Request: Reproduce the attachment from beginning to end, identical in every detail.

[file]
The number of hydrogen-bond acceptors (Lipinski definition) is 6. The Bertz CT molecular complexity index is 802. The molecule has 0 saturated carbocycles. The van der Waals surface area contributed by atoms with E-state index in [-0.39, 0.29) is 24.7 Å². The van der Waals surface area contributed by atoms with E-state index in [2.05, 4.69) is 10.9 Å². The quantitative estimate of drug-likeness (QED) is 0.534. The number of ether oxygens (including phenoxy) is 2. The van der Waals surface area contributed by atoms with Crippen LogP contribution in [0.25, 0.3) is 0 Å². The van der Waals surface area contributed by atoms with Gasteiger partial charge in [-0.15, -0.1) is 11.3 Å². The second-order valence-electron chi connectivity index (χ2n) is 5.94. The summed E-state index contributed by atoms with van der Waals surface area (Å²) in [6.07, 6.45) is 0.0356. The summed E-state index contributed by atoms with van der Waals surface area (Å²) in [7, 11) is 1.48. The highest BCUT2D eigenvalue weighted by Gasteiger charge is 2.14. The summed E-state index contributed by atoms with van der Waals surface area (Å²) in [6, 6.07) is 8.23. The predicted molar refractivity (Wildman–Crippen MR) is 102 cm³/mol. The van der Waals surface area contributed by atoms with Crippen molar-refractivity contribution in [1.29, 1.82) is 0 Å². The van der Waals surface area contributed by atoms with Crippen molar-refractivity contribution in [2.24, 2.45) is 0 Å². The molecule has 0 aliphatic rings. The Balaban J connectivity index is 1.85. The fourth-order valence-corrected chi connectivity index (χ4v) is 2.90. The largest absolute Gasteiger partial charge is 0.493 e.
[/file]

The number of hydrogen-bond acceptors (Lipinski definition) is 6. The Bertz CT molecular complexity index is 802. The molecule has 0 saturated carbocycles. The van der Waals surface area contributed by atoms with E-state index in [-0.39, 0.29) is 24.7 Å². The van der Waals surface area contributed by atoms with E-state index in [2.05, 4.69) is 10.9 Å². The quantitative estimate of drug-likeness (QED) is 0.534. The number of ether oxygens (including phenoxy) is 2. The van der Waals surface area contributed by atoms with Crippen LogP contribution in [0.25, 0.3) is 0 Å². The van der Waals surface area contributed by atoms with Gasteiger partial charge in [-0.15, -0.1) is 11.3 Å². The second-order valence-electron chi connectivity index (χ2n) is 5.94. The summed E-state index contributed by atoms with van der Waals surface area (Å²) in [6.07, 6.45) is 0.0356. The summed E-state index contributed by atoms with van der Waals surface area (Å²) in [7, 11) is 1.48. The highest BCUT2D eigenvalue weighted by Gasteiger charge is 2.14. The summed E-state index contributed by atoms with van der Waals surface area (Å²) in [6, 6.07) is 8.23. The predicted molar refractivity (Wildman–Crippen MR) is 102 cm³/mol. The van der Waals surface area contributed by atoms with Crippen molar-refractivity contribution in [1.29, 1.82) is 0 Å². The van der Waals surface area contributed by atoms with Crippen molar-refractivity contribution in [2.24, 2.45) is 0 Å². The molecule has 0 aliphatic rings. The Balaban J connectivity index is 1.85. The fourth-order valence-corrected chi connectivity index (χ4v) is 2.90. The largest absolute Gasteiger partial charge is 0.493 e.